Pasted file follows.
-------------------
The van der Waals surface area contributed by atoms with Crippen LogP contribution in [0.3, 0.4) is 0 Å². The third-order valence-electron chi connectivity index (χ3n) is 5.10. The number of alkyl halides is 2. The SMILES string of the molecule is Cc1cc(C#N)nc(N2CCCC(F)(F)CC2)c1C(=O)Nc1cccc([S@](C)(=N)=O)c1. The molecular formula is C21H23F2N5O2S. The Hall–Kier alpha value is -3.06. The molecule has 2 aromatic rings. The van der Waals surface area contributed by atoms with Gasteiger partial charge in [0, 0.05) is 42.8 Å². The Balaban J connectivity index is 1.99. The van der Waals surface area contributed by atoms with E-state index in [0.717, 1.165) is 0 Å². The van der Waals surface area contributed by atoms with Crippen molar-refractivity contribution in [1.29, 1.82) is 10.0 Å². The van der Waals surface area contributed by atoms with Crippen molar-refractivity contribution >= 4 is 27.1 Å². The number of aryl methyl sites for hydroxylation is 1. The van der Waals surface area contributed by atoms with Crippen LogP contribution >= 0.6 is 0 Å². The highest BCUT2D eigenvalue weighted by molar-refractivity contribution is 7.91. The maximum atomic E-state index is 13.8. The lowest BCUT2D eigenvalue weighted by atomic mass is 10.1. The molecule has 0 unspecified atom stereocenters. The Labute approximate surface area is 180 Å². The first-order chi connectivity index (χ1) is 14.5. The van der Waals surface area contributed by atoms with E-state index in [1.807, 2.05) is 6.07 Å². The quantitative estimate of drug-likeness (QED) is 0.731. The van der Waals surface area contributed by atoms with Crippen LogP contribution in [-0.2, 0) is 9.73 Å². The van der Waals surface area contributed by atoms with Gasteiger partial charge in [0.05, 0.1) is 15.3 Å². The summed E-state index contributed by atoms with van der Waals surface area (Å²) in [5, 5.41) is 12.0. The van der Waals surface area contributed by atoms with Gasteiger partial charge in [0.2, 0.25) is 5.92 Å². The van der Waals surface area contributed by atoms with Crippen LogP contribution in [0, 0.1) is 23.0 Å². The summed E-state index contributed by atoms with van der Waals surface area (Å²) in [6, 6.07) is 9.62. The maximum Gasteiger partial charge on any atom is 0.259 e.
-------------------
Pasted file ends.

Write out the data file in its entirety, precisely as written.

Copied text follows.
The van der Waals surface area contributed by atoms with Crippen LogP contribution in [0.3, 0.4) is 0 Å². The third-order valence-electron chi connectivity index (χ3n) is 5.10. The number of alkyl halides is 2. The SMILES string of the molecule is Cc1cc(C#N)nc(N2CCCC(F)(F)CC2)c1C(=O)Nc1cccc([S@](C)(=N)=O)c1. The molecular formula is C21H23F2N5O2S. The Hall–Kier alpha value is -3.06. The molecule has 2 aromatic rings. The van der Waals surface area contributed by atoms with Gasteiger partial charge in [0, 0.05) is 42.8 Å². The Balaban J connectivity index is 1.99. The van der Waals surface area contributed by atoms with E-state index in [0.717, 1.165) is 0 Å². The van der Waals surface area contributed by atoms with Crippen molar-refractivity contribution in [1.29, 1.82) is 10.0 Å². The van der Waals surface area contributed by atoms with Crippen molar-refractivity contribution >= 4 is 27.1 Å². The number of aryl methyl sites for hydroxylation is 1. The van der Waals surface area contributed by atoms with Crippen LogP contribution >= 0.6 is 0 Å². The highest BCUT2D eigenvalue weighted by molar-refractivity contribution is 7.91. The maximum atomic E-state index is 13.8. The lowest BCUT2D eigenvalue weighted by atomic mass is 10.1. The molecule has 0 unspecified atom stereocenters. The Labute approximate surface area is 180 Å². The first-order chi connectivity index (χ1) is 14.5. The van der Waals surface area contributed by atoms with E-state index in [1.807, 2.05) is 6.07 Å². The quantitative estimate of drug-likeness (QED) is 0.731. The van der Waals surface area contributed by atoms with Crippen LogP contribution in [-0.2, 0) is 9.73 Å². The van der Waals surface area contributed by atoms with Gasteiger partial charge in [0.05, 0.1) is 15.3 Å². The summed E-state index contributed by atoms with van der Waals surface area (Å²) in [5, 5.41) is 12.0. The van der Waals surface area contributed by atoms with Gasteiger partial charge in [0.2, 0.25) is 5.92 Å². The van der Waals surface area contributed by atoms with Crippen LogP contribution in [0, 0.1) is 23.0 Å². The summed E-state index contributed by atoms with van der Waals surface area (Å²) in [6, 6.07) is 9.62. The maximum Gasteiger partial charge on any atom is 0.259 e.